Australian farmers already are well practised in using modern technologies, new varieties and professional advice for crop management, so highly inefficient methods of grain production are rare. By contrast in the Black Sea region many farmers, but not large commercial agroholdings, are yet to embrace leading technologies, superior varieties or best practice crop management; so they have untapped improvements in yields and farm profitability. Solely by improving the efficiency of their farm operations and embracing new technologies, greater volumes and higher profits are likely to be achieved by many small and moderately-sized Black Sea grain producers.

As Black Sea farmers, including the large agroholdings, further improve their grain production, and as their export grain volumes increase then utilisation of supply chain infrastructure will increase, further underpinning the returns to those assets. In turn, this will encourage additional investments by governments, grain logistic businesses and grain marketers in grain supply chain infrastructure: on-farm and upcountry grain storage, better roads and railways and more port terminals.

Black Sea countries, relative to Australia, have experienced substantial depreciations of their currencies against the United States (US) dollar resulting in those countries enjoying large cost advantages as shown in Table 1.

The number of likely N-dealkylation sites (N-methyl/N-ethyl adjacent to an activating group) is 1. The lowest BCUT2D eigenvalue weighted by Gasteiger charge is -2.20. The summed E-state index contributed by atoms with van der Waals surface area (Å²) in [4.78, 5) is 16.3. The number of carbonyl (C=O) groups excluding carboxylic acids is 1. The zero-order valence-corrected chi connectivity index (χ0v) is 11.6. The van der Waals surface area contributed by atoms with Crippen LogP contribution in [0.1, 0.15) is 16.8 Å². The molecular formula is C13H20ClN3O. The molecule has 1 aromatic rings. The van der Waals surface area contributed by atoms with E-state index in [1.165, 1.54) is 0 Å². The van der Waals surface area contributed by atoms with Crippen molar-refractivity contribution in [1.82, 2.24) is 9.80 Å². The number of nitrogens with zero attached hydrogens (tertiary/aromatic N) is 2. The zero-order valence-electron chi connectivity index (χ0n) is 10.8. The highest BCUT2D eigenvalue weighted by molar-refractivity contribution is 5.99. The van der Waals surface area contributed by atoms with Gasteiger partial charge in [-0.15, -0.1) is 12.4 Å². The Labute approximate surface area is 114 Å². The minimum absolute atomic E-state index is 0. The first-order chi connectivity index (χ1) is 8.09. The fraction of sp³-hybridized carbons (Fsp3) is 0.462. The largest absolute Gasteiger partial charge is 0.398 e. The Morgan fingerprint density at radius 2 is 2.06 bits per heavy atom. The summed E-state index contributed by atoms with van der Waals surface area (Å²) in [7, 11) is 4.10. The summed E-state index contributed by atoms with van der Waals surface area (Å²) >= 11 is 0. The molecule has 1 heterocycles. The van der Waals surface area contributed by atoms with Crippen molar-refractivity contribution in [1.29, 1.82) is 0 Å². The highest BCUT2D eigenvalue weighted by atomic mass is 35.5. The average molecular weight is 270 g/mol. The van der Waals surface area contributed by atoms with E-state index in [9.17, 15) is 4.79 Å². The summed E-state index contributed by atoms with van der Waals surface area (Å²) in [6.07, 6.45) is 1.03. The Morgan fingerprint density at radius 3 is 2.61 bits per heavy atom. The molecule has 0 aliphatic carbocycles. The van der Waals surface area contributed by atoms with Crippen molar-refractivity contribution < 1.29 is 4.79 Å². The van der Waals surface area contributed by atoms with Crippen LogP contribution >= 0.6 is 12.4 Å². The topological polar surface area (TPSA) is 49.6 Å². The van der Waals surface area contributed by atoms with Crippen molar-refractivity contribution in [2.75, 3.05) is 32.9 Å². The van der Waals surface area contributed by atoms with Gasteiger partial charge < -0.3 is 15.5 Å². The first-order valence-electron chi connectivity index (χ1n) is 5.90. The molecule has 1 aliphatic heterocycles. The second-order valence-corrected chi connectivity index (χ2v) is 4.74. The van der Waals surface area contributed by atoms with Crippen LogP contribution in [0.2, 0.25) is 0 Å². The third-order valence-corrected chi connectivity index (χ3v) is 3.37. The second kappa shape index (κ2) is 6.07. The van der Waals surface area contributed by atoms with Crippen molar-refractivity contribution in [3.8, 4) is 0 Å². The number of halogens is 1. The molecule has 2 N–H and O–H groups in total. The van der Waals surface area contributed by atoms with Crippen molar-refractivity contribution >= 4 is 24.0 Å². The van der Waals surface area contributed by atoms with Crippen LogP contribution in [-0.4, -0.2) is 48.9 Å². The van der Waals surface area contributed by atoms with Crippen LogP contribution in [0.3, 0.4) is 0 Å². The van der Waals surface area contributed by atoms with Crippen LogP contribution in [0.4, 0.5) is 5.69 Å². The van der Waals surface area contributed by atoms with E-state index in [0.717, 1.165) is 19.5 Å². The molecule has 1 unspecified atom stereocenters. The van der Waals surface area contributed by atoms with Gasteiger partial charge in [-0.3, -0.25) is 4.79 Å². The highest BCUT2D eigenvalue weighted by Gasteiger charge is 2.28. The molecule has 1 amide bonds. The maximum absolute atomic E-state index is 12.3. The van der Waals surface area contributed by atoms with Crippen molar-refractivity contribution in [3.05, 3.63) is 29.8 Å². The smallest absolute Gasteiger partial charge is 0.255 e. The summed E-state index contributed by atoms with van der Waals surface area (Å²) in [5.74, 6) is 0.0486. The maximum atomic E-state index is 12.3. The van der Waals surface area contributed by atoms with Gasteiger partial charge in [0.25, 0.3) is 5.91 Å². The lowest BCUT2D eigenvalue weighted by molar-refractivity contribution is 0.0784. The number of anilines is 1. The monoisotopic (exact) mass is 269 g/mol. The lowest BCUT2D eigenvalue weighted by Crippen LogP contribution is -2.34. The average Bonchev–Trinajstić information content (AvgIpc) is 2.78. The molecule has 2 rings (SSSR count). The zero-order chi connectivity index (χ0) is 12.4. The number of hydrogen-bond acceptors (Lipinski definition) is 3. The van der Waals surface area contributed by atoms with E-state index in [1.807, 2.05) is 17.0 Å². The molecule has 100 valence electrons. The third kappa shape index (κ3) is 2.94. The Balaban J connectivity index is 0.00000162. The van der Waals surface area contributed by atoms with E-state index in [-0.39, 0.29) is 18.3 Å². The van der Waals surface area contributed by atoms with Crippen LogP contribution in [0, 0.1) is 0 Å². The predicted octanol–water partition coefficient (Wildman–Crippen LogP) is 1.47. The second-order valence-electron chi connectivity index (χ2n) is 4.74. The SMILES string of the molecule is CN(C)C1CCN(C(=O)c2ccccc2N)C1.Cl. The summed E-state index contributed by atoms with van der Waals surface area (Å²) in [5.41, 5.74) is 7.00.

Table 1: Export wheat supply chain costs in 2015/16 (Australian dollars).

  Russia Australia Ukraine Canada
Cost (A$/t) % supply chain cost Cost (A$/t) % supply chain cost Cost (A$/t) % supply chain cost Cost (A$/t) % supply chain cost
Cartage to bin
$3.46  6% $7.80 9% $4 8% $11.4 13%
Storage $5.13 9% $9.00 11% $3  5%  $17.7 21%
Upcountry handling $9.21 17% $18.40 22% $8  14%  $16.2 19%
Transport to port  $15.52 28% $26.70 32% $13 23% $49.8 59%
Handling at port
$22.18 40% $13.10 15% $23 40% $10.7 13%
Ship at port
$0.18 0% $6.80 8% $1 2%
$4.0 5%
Levies $0.10  0% $2.80 3% $5 9% $3.2 4%
Supply chain cost $55.79 32% $84.60 28% $57 30% $113.0  37%
Production cost
$119.96 
68% 
$216.15 72% $133 70%
$191.0 63%
Total cost ($/t)  $175.74   $300.75    $190   $304.0    
Russia and Ukraine, relative to Australia, have substantially lower farm costs of grain production, and have less costly supply chains. Hence, these Black Sea countries have twin advantages; lower farm costs and cheaper costs of moving grain from farm down and onto ships. Overall, Russia and Ukraine have a A$125 and A$110 respectively price advantage over Australian wheat in 2015/16. Although these estimates are averages and best viewed as indicators of relative advantage, nonetheless they reveal the current large advantage available to Black Sea grain. Hence, a likely scenario is that Black Sea grain exports will increase and although Australian grain production will also increase, there will almost certainly be an erosion of Australia’s export market share and Australia will slip down the grain export rankings, especially for wheat.

Should we be concerned? Is the business of grain export like gold medals at the Olympics where our position on the league table of grain exporters affects national pride? To be sure, export earnings are affected – but national pride? Probably not, if only because grain export does not feature high in the consciousness of most Australians. Of more comfort to grain producers in Australia is that Australia already possesses some key advantages that allow it to more easily accommodate the competition emanating from the Black Sea.